Herbert Burlew, age 43, lived on Freehold Road in the Township. He lived with his wife Louise, age 34 and sons Conover (16), Fred (15), and Fountain (13). Herbert and Louise had been married 18 years and had lost a child. Herbert was a farmer.

Charles Hulsart, age 57, and his wife Mildred (50) lived on Holmdel Mill Road with 18 year old twin daughters Mildred and Marjory. The couple had been married 33 years. Only 3 of their 6 children were still alive at the time. Mildred was from New York. Charles was a farmer.

Tuesday, March 15, 2011

Beannacht to Play at Espresso Joe's in Keyport

Beannacht at JAMA on Saturday night. (Photo: Steve Stanger)
Espresso Joe's on West Front Street in Keyport is celebrating St Paddy's Day on Friday evening. Three acts will perform starting at 7 pm, including Beannacht, named the best new act at the 2nd Annual Jersey Acoustic Music (JAM) Awards last Saturday night. Dan Toye and Vinny Kyne/Mary Shannon will also appear. There's never a cover charge at Espresso Joe's.

Sunday Afternoon at Longstreet Farm

We spent a sunny but breezy Sunday afternoon at Longstreet Farm. This historically accurate and fully operational 1890s-era farm is located near Route 34 in Holmdel Park in Holmdel, NJ.

Sunday, March 13, 2011

Young Cliffwood Beach Fan Gets NJ Devils Autographs

A photograph of Connor Brown, a young NJ Devils fan from Cliffwood Beach appears in Wednesday's Register. He was waiting in line to get autographs of Devils stars -- past and present -- who appeared 3 March at a celebration of the 40th anniversary of Ford's Jewelers.

MAMS Team Places at DOE NJ Regional Science Bowl

Matawan-Aberdeen Middle School (MAMS) participated once again in the US Department of Enegry (DOE) New Jersey Regional Science Bowl competition at the Princeton Plasma Physics Laboratory (PPPL). This year's team, advised by Sean Cronin, included Ananya Joshi (8th grade), Mario Liu (8th grade), Athul Nair (8th grade), Rafal Stapinski (8th grade), and Tyler Marolda (6th grade).

Glenfield Middle School from Montclair won high honors and will move up to the National Science Bowl in May. MAMS came in a respectable third place.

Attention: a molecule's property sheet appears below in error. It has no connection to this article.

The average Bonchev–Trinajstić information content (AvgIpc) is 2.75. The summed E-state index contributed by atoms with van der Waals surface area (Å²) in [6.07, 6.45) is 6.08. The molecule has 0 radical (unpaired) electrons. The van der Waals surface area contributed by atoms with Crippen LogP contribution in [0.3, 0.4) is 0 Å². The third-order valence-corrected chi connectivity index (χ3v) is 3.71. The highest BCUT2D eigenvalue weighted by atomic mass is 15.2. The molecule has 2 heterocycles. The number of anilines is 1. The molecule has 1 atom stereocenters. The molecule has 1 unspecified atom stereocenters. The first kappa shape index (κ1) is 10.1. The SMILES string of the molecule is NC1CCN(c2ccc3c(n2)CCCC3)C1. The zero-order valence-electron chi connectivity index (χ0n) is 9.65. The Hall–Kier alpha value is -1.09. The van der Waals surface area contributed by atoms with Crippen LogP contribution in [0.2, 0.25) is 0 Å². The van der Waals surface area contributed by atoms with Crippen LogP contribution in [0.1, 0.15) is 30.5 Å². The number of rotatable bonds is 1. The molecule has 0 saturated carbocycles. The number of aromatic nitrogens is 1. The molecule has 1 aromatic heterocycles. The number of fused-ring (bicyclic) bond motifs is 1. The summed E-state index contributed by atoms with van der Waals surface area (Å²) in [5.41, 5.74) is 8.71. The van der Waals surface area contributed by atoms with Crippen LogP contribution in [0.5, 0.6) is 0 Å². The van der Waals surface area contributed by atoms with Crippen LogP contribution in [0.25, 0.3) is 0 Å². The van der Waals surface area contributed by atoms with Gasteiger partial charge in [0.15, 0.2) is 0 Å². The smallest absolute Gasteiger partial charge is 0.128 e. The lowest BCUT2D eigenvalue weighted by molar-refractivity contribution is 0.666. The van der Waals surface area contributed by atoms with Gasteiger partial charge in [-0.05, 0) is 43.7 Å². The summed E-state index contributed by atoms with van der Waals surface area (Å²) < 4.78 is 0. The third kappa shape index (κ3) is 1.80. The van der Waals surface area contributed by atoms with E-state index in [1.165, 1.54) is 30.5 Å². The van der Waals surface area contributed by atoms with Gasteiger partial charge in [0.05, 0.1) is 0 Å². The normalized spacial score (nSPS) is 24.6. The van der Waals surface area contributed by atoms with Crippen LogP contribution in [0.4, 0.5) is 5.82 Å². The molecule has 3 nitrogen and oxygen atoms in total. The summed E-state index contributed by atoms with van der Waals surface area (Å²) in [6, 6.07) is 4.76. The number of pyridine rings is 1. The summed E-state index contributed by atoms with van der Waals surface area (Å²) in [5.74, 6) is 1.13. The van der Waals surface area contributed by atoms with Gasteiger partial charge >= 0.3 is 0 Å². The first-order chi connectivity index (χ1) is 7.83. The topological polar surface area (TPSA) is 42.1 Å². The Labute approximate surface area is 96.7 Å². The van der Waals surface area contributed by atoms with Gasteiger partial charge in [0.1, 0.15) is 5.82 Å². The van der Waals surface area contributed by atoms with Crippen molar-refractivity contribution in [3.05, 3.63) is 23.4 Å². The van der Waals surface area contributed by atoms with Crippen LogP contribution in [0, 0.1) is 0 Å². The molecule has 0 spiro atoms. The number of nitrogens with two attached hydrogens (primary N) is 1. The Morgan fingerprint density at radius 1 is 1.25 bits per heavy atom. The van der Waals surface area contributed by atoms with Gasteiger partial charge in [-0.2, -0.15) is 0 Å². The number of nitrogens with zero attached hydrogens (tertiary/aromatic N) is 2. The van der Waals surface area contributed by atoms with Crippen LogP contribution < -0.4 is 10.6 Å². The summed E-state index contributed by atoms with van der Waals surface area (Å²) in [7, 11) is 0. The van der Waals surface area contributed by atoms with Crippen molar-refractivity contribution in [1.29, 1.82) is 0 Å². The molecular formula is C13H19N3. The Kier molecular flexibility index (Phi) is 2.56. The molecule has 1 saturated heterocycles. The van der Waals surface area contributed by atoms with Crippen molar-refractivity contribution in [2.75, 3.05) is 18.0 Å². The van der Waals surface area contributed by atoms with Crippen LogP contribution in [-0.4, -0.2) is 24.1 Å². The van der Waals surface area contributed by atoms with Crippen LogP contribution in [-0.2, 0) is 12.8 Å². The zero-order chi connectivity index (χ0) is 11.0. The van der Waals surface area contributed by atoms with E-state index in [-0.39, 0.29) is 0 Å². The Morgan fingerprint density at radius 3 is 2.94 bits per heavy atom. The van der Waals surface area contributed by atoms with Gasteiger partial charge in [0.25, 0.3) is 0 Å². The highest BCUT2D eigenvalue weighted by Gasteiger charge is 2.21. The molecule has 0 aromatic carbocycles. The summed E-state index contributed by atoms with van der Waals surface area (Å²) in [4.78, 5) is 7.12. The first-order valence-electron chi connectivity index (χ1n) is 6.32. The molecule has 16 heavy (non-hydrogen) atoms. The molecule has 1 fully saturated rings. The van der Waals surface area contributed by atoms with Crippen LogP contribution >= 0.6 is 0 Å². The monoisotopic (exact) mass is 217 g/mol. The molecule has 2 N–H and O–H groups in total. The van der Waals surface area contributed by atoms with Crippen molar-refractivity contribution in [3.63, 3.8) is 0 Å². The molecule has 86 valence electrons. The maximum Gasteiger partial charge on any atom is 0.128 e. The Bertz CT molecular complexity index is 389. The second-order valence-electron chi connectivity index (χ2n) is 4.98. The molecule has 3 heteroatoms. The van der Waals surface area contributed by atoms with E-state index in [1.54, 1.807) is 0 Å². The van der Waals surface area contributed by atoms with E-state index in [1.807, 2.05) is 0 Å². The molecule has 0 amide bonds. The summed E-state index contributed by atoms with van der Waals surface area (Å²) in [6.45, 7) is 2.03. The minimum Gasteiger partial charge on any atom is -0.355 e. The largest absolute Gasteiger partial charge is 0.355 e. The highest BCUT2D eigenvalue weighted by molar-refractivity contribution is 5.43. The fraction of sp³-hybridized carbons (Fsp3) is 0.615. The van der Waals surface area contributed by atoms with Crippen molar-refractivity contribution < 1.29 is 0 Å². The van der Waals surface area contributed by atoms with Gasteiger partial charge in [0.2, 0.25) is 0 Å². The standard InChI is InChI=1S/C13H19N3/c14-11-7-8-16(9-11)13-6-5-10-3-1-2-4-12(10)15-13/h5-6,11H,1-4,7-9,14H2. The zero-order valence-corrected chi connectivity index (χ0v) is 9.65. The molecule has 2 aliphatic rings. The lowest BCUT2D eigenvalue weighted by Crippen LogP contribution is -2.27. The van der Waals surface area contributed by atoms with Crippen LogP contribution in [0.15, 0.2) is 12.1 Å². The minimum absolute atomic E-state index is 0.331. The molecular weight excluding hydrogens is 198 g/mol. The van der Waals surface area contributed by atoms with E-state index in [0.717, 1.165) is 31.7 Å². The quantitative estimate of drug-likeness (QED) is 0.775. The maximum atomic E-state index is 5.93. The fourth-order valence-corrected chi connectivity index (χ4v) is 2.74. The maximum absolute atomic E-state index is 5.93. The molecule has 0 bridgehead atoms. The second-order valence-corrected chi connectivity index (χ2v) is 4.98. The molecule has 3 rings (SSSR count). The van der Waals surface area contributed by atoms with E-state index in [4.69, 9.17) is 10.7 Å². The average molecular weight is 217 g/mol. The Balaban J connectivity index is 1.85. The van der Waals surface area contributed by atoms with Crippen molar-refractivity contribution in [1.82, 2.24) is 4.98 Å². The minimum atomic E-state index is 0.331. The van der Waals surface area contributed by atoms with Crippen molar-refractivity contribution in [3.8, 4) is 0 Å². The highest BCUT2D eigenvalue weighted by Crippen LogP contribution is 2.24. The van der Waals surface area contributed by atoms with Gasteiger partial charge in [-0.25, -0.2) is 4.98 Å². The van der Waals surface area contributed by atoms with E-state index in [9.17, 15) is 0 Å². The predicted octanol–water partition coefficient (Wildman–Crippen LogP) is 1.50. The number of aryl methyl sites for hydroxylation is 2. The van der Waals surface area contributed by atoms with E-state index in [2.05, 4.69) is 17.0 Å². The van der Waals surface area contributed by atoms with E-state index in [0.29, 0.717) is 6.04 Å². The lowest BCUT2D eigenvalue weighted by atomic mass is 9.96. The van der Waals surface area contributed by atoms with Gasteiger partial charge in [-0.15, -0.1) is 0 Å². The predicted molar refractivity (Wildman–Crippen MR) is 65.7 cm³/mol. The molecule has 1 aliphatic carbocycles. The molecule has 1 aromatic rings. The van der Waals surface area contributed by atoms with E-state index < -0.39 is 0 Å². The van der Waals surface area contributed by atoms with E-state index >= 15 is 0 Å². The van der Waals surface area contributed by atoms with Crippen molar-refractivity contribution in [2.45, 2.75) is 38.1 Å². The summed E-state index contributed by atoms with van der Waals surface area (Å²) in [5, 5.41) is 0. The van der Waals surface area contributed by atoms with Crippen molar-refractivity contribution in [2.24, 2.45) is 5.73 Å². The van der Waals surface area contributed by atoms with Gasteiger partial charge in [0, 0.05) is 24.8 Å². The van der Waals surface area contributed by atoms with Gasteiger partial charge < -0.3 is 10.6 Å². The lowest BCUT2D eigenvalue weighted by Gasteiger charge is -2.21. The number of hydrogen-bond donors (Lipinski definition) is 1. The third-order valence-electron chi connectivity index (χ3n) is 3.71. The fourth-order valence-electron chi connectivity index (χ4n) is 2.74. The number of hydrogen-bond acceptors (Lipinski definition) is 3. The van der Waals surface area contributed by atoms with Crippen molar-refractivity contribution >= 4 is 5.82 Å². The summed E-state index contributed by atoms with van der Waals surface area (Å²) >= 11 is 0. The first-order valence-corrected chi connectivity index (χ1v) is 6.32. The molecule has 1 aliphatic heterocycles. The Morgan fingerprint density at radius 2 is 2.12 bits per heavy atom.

You can read about the year's regional event in considerably more detail in this Department of Energy news release. Background on the 2011 National Science Bowl process can be found here.

Saturday, March 12, 2011

Matawan-Aberdeen School Board Approves 2011-2012 District Calendar

The 2011-2012 MARSD calendar has been approved and is now available online.

Here's a few of the major items:
  • Students start school next year on the Tuesday after Labor Day (6 September). 
  • Winter break begins with a half day on 23 December 2011 and runs through New Year's Day. 
  • Spring break begins with a halfday on 5 April and runs through 15 April 2012. 
  • The last day of school is a half day scheduled for 20 June 2012.
If you want to receive notices from MARSD, simply click REGISTER in the top right corner of the District's website and follow their instructions. (Be sure the box is checked to receive mail from the district.)

Patch Coming to Matawan-Aberdeen

Patch is a growing media phenomenon on the web. Their local hubs are providing news that the big papers simply can't. And we're due to get our own reporter soon. They've already set up a website. They offer a way for prospective readers to sign up to be notified when the site gets underway. I just signed up.Check the other locations -- they're now in Middletown, Holmdel and down the shore.

Matawan Reg HS 2011 Spring Musical - The Wedding Singer

Source: Wikimedia
Matawan Regional High School's spring musical will be The Wedding Singer. Shows are scheduled for 31 March through 3 April 2011. Tickets will be $10. (Someone at the school should address the information page, which doesn't carry performance dates or times.)

Here's a classic section of the movie on which the show is based. This scene features a very young Adam Sandler, Drew Barrymore, and a plane full of cupids.  (Sorry, but I have to issue a chick flick alert.)

2011 Spring Forward